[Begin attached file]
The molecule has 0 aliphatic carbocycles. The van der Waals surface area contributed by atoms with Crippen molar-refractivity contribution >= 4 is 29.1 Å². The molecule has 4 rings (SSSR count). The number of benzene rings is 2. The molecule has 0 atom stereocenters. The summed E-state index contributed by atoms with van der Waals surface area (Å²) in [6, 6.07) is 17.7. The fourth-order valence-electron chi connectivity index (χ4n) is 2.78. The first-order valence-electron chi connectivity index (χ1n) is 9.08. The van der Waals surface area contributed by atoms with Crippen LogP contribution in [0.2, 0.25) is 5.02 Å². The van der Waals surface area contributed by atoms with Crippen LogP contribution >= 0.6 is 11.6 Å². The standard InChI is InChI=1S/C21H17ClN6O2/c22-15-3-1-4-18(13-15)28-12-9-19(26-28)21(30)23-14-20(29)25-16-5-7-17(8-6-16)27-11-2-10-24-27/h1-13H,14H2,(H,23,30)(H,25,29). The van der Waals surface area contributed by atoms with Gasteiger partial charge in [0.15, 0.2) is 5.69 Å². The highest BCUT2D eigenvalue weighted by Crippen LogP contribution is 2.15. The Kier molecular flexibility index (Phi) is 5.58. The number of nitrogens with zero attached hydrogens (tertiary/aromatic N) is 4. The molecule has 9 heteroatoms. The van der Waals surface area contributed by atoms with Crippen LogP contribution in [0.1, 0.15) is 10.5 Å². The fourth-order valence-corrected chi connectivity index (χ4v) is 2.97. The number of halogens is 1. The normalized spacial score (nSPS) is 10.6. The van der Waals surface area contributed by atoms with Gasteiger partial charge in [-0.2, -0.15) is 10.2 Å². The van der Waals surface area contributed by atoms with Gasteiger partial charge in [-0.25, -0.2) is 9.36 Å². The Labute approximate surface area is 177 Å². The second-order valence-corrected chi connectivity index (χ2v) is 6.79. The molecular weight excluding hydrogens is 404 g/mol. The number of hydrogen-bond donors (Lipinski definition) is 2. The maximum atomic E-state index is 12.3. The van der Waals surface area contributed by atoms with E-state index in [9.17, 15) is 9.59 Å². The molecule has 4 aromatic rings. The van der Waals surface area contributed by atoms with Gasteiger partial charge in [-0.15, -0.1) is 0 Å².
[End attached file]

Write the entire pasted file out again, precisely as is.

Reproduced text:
The molecule has 0 aliphatic carbocycles. The van der Waals surface area contributed by atoms with Crippen molar-refractivity contribution >= 4 is 29.1 Å². The molecule has 4 rings (SSSR count). The number of benzene rings is 2. The molecule has 0 atom stereocenters. The summed E-state index contributed by atoms with van der Waals surface area (Å²) in [6, 6.07) is 17.7. The fourth-order valence-electron chi connectivity index (χ4n) is 2.78. The first-order valence-electron chi connectivity index (χ1n) is 9.08. The van der Waals surface area contributed by atoms with Crippen LogP contribution in [0.2, 0.25) is 5.02 Å². The van der Waals surface area contributed by atoms with Crippen LogP contribution >= 0.6 is 11.6 Å². The standard InChI is InChI=1S/C21H17ClN6O2/c22-15-3-1-4-18(13-15)28-12-9-19(26-28)21(30)23-14-20(29)25-16-5-7-17(8-6-16)27-11-2-10-24-27/h1-13H,14H2,(H,23,30)(H,25,29). The van der Waals surface area contributed by atoms with Gasteiger partial charge in [0.15, 0.2) is 5.69 Å². The highest BCUT2D eigenvalue weighted by Crippen LogP contribution is 2.15. The Kier molecular flexibility index (Phi) is 5.58. The number of nitrogens with zero attached hydrogens (tertiary/aromatic N) is 4. The molecule has 9 heteroatoms. The van der Waals surface area contributed by atoms with Crippen LogP contribution in [0.1, 0.15) is 10.5 Å². The fourth-order valence-corrected chi connectivity index (χ4v) is 2.97. The number of halogens is 1. The normalized spacial score (nSPS) is 10.6. The van der Waals surface area contributed by atoms with Gasteiger partial charge in [-0.2, -0.15) is 10.2 Å². The van der Waals surface area contributed by atoms with Gasteiger partial charge in [-0.25, -0.2) is 9.36 Å². The Labute approximate surface area is 177 Å². The second-order valence-corrected chi connectivity index (χ2v) is 6.79. The molecular weight excluding hydrogens is 404 g/mol. The number of hydrogen-bond donors (Lipinski definition) is 2. The maximum atomic E-state index is 12.3. The van der Waals surface area contributed by atoms with E-state index in [9.17, 15) is 9.59 Å². The molecule has 4 aromatic rings. The van der Waals surface area contributed by atoms with Gasteiger partial charge in [-0.15, -0.1) is 0 Å².